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Dopamine/Serotonin interaction in reward-related behavior: Focus on the Iowa Gambling Task

By M. Klanker


The Iowa Gambling Task (IGT) is a tool to study decision making behavior. Subjects choose cards from four decks; choosing a card will result in gain or loss of money and subjects are instructed to gain as much money as possible at the end of the task. Two decks result in immediate high gains, but in the long run result in substantial losses, whereas the other two decks provide moderate immediate gains, however, choosing from these two latter decks will provide a positive balance in the long run. Both subcortical and cortical substrates are involved in decision making during the IGT. A cortico-striatal circuit, encompassing the NAC, amygdala and several areas of the PFC subserves this behavior. Within this circuit, the different components are more or less involved with the different components that are involved in the task. Whereas the subcortical areas may be more involved in coding reward magnitude and assigning affect to certain stimuli, the cortical areas appear to be more important for coding stimulus-reward contingencies and adapting behavior when following a long term strategy. Ventral and medial PFC areas and their associated dopaminergic circuitry are more involved in the first half of the IGT, when subjects show no clear preference for a particular deck but choose cards from decks randomly. (Dorso)lateral PFC areas and their associated serotonergic circuitry appear to be more important during the later stages of the IGT, when subjects have formed preferences for certain decks over others. In this thesis, I will describe how dopamine and serotonin may interact during the IG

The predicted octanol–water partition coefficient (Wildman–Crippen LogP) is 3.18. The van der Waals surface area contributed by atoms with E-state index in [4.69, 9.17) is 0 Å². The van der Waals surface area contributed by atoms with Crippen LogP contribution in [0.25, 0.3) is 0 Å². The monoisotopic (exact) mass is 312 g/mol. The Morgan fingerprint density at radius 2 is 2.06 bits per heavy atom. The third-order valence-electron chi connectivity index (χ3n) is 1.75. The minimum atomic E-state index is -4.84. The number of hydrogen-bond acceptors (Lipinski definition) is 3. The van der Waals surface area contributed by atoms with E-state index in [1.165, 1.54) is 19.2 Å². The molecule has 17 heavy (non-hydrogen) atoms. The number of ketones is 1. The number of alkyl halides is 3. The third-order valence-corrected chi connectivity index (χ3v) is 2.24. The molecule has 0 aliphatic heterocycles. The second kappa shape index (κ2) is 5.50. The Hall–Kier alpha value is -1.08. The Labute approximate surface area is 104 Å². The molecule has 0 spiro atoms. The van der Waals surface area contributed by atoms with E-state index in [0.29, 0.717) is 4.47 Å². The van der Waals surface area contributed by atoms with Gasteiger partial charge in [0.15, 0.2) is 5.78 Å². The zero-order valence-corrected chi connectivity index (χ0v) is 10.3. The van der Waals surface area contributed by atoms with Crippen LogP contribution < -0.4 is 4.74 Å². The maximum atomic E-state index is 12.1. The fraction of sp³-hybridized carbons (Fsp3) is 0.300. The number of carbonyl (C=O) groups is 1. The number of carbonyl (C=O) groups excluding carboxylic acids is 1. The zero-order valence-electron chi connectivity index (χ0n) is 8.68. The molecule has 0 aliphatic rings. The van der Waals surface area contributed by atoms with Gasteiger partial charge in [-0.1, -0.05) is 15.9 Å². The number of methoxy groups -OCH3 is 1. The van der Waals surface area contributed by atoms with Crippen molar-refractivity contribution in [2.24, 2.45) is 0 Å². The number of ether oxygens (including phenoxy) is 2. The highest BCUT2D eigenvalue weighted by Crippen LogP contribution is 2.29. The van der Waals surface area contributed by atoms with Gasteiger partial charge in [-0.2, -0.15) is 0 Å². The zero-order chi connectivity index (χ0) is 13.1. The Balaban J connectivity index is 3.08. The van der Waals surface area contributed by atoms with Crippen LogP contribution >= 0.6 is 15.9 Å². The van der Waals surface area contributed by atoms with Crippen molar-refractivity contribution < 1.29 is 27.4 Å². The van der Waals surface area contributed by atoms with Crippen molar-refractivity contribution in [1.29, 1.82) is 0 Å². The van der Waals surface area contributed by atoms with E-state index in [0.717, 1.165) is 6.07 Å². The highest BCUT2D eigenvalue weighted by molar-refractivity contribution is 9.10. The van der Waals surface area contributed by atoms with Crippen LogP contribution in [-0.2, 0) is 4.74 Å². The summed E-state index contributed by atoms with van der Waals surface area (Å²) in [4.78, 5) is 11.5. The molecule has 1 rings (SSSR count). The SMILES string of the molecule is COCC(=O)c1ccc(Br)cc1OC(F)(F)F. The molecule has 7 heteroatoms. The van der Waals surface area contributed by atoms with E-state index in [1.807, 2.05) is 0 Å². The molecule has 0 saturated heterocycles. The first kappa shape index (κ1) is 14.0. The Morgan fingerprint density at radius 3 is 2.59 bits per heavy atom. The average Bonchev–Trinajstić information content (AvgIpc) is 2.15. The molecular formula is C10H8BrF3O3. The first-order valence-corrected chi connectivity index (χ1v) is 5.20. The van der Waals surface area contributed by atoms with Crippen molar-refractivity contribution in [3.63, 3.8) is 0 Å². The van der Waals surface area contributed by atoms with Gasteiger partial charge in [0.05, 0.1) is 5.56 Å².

Topics: Geneeskunde, Dopamine, Serotonin, Reward, Iowa Gambling Task
Year: 2009
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